Sunday, February 14, 2021

Epistemic relativism in a digital world

Extracts (slightly revised) from an essay of mine which appeared earlier this year at The Electric Agora under the title "Thought control and cultural decline".

[...] One consequence of the cultural and technological changes we are seeing is that the line between political activism and research and knowledge sharing has been erased – at least in many areas. Journalistic and publishing standards have plummeted, obviously. But it is the failure of the universities and other institutions of science and scholarship which is particularly galling for me. The institutions which I most respected – and to which I devoted many years of professional life – are being compromised and debased. Whatever could be politicized has been politicized and in very boring and predictable ways. The trends have been obvious for decades, but I had no idea just how fragile the commitment to science, scholarship and truth-seeking was, both within academia and in the broader community.

At the heart of the problem, as I see it, are postmodern and pragmatic views on truth and history. For whatever reason or reasons, such views have been energetically promoted by academics and school teachers, and they now pervade the broader society, contributing to the failure of political discourse. Everything is being reduced to rhetoric and the here and now.

I am not saying that there are not serious flaws in traditional ways of seeing the world. There are. But, for me, it’s a baby and bathwater thing. If we abandon the path of consilience and convergence in the realm of knowledge, we are ultimately condemning ourselves to intellectual impotence and irrelevance.

This is just rhetoric, you may say, and so it may be. I have not proved anything here. But my claim is a substantive one. It is a claim about the past and a prediction concerning the fate of cultures which abandon traditional epistemic values. The basic idea or intuition behind it is that epistemic relativism facilitates ideological fantasies which in turn lead to a disconnect between cultural and economic realities.

With respect to our future, time will tell. The intellectual fashions of which I speak could conceivably pass as the generation that has promoted and popularized them slowly dies off. But the signs are not good. Great damage has been done.

Maybe these tendencies of thought (mutating now in grotesque and seemingly crazy ways) are best seen as epiphenomena driven by economic forces or by the physics of complex systems. Maybe it doesn’t even make sense to claim that certain ways of thinking caused or contributed to this or that. Nonetheless, we can always observe and describe. Clarity and perspicacity are possible even when we cannot see into the heart of things or identify the root causes of the changes which we observe.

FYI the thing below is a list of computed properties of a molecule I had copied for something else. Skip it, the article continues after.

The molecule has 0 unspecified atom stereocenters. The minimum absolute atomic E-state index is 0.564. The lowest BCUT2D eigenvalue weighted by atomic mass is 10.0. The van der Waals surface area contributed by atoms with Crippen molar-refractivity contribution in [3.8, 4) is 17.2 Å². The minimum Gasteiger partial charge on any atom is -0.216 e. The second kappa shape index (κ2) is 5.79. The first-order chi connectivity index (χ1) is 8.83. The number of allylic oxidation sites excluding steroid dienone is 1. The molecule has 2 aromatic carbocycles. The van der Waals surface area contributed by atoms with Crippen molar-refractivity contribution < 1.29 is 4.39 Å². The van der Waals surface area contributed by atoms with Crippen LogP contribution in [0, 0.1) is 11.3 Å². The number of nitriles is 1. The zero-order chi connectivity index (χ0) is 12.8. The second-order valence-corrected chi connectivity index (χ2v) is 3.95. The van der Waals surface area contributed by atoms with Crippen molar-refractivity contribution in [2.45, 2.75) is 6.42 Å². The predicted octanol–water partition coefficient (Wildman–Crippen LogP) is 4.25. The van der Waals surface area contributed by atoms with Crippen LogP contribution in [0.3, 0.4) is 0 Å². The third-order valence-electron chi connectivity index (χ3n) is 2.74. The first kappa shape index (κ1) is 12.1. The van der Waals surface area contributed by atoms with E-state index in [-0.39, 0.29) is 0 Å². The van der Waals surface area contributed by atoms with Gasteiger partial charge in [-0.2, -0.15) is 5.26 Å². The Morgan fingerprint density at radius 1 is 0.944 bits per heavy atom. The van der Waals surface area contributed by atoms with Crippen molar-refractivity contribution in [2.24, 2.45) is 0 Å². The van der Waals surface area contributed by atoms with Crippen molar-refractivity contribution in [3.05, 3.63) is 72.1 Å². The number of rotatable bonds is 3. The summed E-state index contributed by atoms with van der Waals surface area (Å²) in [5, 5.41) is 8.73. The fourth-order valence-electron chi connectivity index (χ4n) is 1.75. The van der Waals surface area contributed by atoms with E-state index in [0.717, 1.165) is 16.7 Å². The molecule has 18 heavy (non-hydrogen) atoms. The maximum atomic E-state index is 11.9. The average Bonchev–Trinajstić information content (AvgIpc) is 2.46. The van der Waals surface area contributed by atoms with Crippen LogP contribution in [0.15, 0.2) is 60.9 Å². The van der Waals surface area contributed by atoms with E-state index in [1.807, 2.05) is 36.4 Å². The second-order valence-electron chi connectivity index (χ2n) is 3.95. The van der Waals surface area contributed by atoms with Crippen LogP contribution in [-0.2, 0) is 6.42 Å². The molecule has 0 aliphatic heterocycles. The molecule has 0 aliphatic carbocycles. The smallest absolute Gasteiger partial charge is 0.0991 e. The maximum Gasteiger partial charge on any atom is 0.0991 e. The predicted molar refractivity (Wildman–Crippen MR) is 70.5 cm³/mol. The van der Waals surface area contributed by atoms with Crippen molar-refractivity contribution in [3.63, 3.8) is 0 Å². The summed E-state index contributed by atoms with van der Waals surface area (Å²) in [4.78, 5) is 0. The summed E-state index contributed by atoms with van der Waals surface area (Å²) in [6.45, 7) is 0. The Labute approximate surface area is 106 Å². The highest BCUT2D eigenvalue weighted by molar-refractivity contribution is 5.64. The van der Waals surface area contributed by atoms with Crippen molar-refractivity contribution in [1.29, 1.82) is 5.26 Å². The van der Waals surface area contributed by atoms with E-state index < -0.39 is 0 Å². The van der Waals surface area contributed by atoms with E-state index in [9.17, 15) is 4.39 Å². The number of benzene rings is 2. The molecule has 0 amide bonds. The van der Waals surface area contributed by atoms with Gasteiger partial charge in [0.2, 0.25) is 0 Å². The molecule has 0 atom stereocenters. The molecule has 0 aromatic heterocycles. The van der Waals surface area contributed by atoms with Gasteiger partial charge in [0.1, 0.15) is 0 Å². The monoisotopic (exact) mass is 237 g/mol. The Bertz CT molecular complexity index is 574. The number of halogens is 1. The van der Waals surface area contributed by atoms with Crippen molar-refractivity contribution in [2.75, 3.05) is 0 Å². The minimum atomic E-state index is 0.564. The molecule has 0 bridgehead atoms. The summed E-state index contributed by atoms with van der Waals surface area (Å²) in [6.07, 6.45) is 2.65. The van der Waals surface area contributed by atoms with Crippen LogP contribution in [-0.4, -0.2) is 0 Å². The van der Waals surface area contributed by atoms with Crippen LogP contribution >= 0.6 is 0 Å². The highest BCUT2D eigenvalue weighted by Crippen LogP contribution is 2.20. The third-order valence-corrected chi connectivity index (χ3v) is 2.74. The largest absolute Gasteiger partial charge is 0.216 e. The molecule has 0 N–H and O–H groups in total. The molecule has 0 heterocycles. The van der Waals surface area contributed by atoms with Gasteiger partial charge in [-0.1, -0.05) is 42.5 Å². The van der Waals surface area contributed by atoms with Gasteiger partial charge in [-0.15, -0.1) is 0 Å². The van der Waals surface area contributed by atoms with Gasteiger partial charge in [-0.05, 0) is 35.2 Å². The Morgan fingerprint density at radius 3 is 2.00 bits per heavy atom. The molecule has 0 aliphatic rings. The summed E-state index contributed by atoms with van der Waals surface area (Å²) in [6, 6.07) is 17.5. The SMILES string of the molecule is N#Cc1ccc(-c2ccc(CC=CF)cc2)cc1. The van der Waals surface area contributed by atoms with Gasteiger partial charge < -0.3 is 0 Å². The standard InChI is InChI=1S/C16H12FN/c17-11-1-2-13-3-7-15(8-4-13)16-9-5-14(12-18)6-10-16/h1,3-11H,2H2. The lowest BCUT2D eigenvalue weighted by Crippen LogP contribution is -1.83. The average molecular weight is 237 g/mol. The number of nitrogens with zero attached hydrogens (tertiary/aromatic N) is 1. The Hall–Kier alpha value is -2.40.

The advent of digital technologies has compounded the problem and given added traction to relativistic and ahistorical modes of thought. Traditional scholarship was developed within the context of linguistically sophisticated cultures and centered around paper documents which persisted over time. A sense of history was built in. You held firm evidence of the past in your hand, and many of the most important and influential fields of scholarly research dealt with historical (and historico-linguistic) questions. Objective evidence was painstakingly marshalled and deployed. And, over all and over time, epistemic progress occurred. There was a convergence of views on central questions.

The savagery with which scholars were treated during Mao’s Cultural Revolution or by the Khmer Rouge can be seen in this context. It showed how seriously scholars were still taken in the Far East less than fifty years ago. They were perceived as a real threat to forcibly imposed radical ideas.

We are now in an utterly different world, of course. Today’s all-enveloping digital environment makes it relatively easy for history to be rewritten, for minds to be molded at will and at scale. What could be more insidious – and more destructive of individual autonomy – than opaque, monopolistic systems skewing searches for information in order to promote particular views and agendas, and using AI to monitor personal communications and manipulate what people will and won’t see on their screens?

I would like to resist, but don’t see how I could do so effectively. Institutions of learning have been hijacked by ideologues and self-serving bureaucrats. More generally, the common ground which makes effective discourse possible has all but disappeared.

What, then, can one do? Join a rhetorical battle which by its very nature will never result in a clear or decisive outcome? Or withdraw, watch and wait – while cultivating one’s garden?

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